What is Lance Armstrong's Legacy Now?

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As the old philosophical question goes, if a tree falls down in the woods and nobody’s around to hear it, does it make a sound?  Common sense tells us it’s a tree.  It fell down.  Of course it made a sound.

Similarly, if Lance Armstrong won seven, consecutive Tours de France between 1999 and 2005, yet is suddenly stripped of those titles, did those races actually happen?

This latest news, shocking to some, inevitable to others, and draining to all, came across the wire late last Thursday evening.  The U.S. Anti-Doping Agency (USADA) will strip Armstrong of his titles after the man, once considered the most dominant cyclist to ever slip on spandex, decided to no longer fight the charges.  As a result, Sports Illustrated’s 2002 Man of the Year will be banned from cycling for life. 

Don’t feel bad, Lance.  Joe Paterno, Mark McGwire and Sammy Sosa also won that award.  Besides, nobody reads that magazine anymore anyway.

So where does this leave us?  For the longest time, Lance got a hall pass.  His case is unique in that, unlike Barry Bonds and Roger Clemens whose careers were also marred by drug use, Armstrong eventually got tired of the legal battles.  Also unlike Bonds and Clemens, people actually like him.  Even though none of us gave a damn about cycling, we revered Armstrong as a national hero and cancer survivor. We always presumed his innocence, or at least we wanted to.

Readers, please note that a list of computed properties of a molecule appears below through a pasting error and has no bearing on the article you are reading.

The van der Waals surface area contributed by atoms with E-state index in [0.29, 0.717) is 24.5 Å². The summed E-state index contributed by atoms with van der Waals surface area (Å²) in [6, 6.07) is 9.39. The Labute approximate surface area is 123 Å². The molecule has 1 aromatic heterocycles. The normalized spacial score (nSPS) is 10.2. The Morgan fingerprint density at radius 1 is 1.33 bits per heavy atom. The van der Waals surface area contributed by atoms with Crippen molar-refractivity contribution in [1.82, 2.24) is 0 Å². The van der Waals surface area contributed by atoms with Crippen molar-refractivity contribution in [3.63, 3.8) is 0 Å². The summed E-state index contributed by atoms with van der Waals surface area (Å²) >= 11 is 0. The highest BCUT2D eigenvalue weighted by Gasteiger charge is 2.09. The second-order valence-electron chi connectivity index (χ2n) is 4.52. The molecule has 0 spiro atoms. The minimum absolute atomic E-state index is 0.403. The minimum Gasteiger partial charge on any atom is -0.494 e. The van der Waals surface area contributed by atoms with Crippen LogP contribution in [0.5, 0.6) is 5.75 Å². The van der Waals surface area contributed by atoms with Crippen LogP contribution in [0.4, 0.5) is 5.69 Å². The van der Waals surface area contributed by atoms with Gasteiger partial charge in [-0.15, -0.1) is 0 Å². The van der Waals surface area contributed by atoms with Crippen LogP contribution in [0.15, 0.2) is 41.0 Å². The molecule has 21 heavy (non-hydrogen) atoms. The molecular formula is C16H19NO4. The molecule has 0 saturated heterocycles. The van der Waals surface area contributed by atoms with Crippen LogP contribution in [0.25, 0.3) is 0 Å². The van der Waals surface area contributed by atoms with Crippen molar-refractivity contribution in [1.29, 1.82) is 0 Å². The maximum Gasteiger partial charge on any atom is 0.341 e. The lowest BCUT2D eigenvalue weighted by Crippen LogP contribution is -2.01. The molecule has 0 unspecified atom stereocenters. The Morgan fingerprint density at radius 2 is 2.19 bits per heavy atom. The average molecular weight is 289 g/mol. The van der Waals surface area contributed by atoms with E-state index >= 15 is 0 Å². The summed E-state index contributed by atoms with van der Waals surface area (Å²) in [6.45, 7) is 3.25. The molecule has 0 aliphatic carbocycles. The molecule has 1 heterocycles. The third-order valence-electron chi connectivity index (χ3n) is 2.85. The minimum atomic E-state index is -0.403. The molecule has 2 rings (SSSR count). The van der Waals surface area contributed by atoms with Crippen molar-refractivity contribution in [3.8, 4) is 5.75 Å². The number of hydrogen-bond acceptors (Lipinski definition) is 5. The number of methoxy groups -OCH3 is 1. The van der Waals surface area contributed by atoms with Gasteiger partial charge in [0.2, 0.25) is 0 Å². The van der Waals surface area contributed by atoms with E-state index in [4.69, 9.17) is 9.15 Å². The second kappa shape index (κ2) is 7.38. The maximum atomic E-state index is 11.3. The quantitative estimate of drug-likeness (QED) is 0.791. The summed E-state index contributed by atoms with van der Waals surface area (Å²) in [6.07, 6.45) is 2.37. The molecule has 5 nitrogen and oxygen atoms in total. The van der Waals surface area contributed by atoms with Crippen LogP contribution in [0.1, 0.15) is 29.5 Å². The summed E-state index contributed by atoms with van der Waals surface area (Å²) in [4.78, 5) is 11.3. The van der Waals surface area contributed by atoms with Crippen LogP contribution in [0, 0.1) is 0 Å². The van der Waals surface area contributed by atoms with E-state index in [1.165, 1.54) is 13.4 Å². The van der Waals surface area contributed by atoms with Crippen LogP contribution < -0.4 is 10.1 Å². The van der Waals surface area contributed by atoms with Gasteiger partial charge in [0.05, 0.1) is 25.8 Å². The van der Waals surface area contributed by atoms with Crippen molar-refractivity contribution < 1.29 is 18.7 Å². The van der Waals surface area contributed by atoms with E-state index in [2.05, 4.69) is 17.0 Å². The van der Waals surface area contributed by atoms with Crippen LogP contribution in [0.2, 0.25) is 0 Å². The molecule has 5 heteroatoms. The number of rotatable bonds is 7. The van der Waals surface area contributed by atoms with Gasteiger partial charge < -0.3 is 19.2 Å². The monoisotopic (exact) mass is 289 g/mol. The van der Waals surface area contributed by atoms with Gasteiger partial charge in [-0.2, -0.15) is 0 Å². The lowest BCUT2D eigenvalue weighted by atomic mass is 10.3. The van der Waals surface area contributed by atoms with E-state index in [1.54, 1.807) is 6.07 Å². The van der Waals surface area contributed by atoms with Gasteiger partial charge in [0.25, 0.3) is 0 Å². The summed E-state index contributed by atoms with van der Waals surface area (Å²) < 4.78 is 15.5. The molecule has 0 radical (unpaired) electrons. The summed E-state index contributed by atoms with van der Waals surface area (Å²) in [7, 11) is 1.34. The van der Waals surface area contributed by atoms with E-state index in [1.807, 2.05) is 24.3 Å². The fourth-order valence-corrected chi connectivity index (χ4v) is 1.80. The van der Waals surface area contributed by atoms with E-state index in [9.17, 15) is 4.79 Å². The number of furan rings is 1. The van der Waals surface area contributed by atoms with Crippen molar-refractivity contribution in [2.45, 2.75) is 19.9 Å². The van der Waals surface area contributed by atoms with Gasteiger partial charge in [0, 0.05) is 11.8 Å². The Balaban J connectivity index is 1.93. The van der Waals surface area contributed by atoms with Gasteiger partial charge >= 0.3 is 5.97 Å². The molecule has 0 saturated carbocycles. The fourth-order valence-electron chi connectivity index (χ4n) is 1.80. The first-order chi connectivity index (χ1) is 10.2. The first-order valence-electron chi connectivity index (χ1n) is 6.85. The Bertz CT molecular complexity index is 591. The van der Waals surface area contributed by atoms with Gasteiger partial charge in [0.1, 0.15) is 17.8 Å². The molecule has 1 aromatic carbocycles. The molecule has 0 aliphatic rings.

All we know for sure is that, for nearly a decade, Armstrong was the baddest thing on wheels, just like we know that Reggie Bush was college football’s greatest player in 2005, the year he won the Heisman that is no longer in his possession.  We also know Penn State University won 111 football games between 1998 and 2011.  For varying reasons, the record books will reflect none of these accomplishments.

Since the Melky Cabrera drug suspension, we’ve talked quite a bit lately about stiffening penalties for drug users and whether numbers should also be stricken.  Most agree Cabrera should be ineligible for the batting title, but does it even matter?  Just like the tree crashing in the forest, those hits happened.  What would taking them away even mean?

I think we’re all just numb at this point, yet the drug debate rages on with no answers in sight.  What now for Lance?  Does he pedal off into the sunset with his empty trophy case and used collection of Sheryl Crow CDs, doing the occasional endorsement for whoever will sign him and continuing to dedicate himself to cancer research?

How has our perception of him changed?  Is he still a national hero or is his legacy tainted?  Was he unfairly targeted?  Is USADA the bad guy or is Armstrong guilty as charged?  How do we handle every other sport with a drug problem: baseball, boxing, mixed martial arts, football, the Olympics?  Someone get Nancy Reagan on the phone.  Do we ramp up drug-testing and the penalties associated with failing one, or do we just give in?  Like Lance.

I get where Lance is coming from.  He’s as over it as we are, the accusations and the negativity.  When it’s all said and done, he has only himself to answer to.  But as sports fans, what we’re left with are races that never happened, games never played and records that were never broken.  But they did.  We watched them.  It’s as if we’re supposed to learn some invaluable lesson from all this but we’re still unsure what that lesson is.

Either way, the Armstrong ban is just another dark stain for sports and in its aftermath, the rest of us are just waiting for the next big tree to fall.

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